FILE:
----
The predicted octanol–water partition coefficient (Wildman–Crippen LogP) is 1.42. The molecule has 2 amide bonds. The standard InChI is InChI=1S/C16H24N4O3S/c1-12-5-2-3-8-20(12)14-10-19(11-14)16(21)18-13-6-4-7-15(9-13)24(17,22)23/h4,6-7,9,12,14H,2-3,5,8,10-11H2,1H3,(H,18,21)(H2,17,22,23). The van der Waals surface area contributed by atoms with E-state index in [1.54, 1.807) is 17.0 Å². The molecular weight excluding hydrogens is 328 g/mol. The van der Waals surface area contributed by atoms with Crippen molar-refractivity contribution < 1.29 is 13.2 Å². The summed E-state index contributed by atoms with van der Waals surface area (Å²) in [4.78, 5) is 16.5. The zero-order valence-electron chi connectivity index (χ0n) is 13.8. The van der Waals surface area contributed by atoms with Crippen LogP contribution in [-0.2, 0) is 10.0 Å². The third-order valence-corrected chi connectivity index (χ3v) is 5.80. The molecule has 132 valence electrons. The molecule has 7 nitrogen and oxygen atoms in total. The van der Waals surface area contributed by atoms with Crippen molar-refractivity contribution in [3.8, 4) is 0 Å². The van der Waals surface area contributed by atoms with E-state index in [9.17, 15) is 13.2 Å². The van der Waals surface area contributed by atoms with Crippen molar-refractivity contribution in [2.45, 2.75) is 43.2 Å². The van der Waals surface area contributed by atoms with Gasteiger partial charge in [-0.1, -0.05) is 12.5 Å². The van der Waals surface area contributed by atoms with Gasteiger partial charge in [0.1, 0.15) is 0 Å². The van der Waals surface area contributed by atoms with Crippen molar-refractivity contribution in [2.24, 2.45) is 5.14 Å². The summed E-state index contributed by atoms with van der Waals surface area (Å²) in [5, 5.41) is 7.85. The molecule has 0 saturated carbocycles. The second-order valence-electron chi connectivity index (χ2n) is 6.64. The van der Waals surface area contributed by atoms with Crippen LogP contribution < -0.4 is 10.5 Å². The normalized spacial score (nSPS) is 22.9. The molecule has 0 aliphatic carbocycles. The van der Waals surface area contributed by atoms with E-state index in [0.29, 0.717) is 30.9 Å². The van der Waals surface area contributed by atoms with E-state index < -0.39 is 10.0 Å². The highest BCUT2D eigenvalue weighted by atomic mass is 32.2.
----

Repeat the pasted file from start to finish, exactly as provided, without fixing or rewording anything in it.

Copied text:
The predicted octanol–water partition coefficient (Wildman–Crippen LogP) is 1.42. The molecule has 2 amide bonds. The standard InChI is InChI=1S/C16H24N4O3S/c1-12-5-2-3-8-20(12)14-10-19(11-14)16(21)18-13-6-4-7-15(9-13)24(17,22)23/h4,6-7,9,12,14H,2-3,5,8,10-11H2,1H3,(H,18,21)(H2,17,22,23). The van der Waals surface area contributed by atoms with E-state index in [1.54, 1.807) is 17.0 Å². The molecular weight excluding hydrogens is 328 g/mol. The van der Waals surface area contributed by atoms with Crippen molar-refractivity contribution < 1.29 is 13.2 Å². The summed E-state index contributed by atoms with van der Waals surface area (Å²) in [4.78, 5) is 16.5. The zero-order valence-electron chi connectivity index (χ0n) is 13.8. The van der Waals surface area contributed by atoms with Crippen LogP contribution in [-0.2, 0) is 10.0 Å². The third-order valence-corrected chi connectivity index (χ3v) is 5.80. The molecule has 132 valence electrons. The molecule has 7 nitrogen and oxygen atoms in total. The van der Waals surface area contributed by atoms with Crippen molar-refractivity contribution in [3.8, 4) is 0 Å². The van der Waals surface area contributed by atoms with E-state index in [9.17, 15) is 13.2 Å². The van der Waals surface area contributed by atoms with Crippen molar-refractivity contribution in [2.45, 2.75) is 43.2 Å². The van der Waals surface area contributed by atoms with Gasteiger partial charge in [-0.1, -0.05) is 12.5 Å². The van der Waals surface area contributed by atoms with Gasteiger partial charge in [0.1, 0.15) is 0 Å². The van der Waals surface area contributed by atoms with Crippen molar-refractivity contribution in [2.24, 2.45) is 5.14 Å². The summed E-state index contributed by atoms with van der Waals surface area (Å²) in [5, 5.41) is 7.85. The molecule has 0 saturated carbocycles. The second-order valence-electron chi connectivity index (χ2n) is 6.64. The van der Waals surface area contributed by atoms with Crippen LogP contribution < -0.4 is 10.5 Å². The normalized spacial score (nSPS) is 22.9. The molecule has 0 aliphatic carbocycles. The van der Waals surface area contributed by atoms with E-state index in [0.29, 0.717) is 30.9 Å². The van der Waals surface area contributed by atoms with E-state index < -0.39 is 10.0 Å². The highest BCUT2D eigenvalue weighted by atomic mass is 32.2.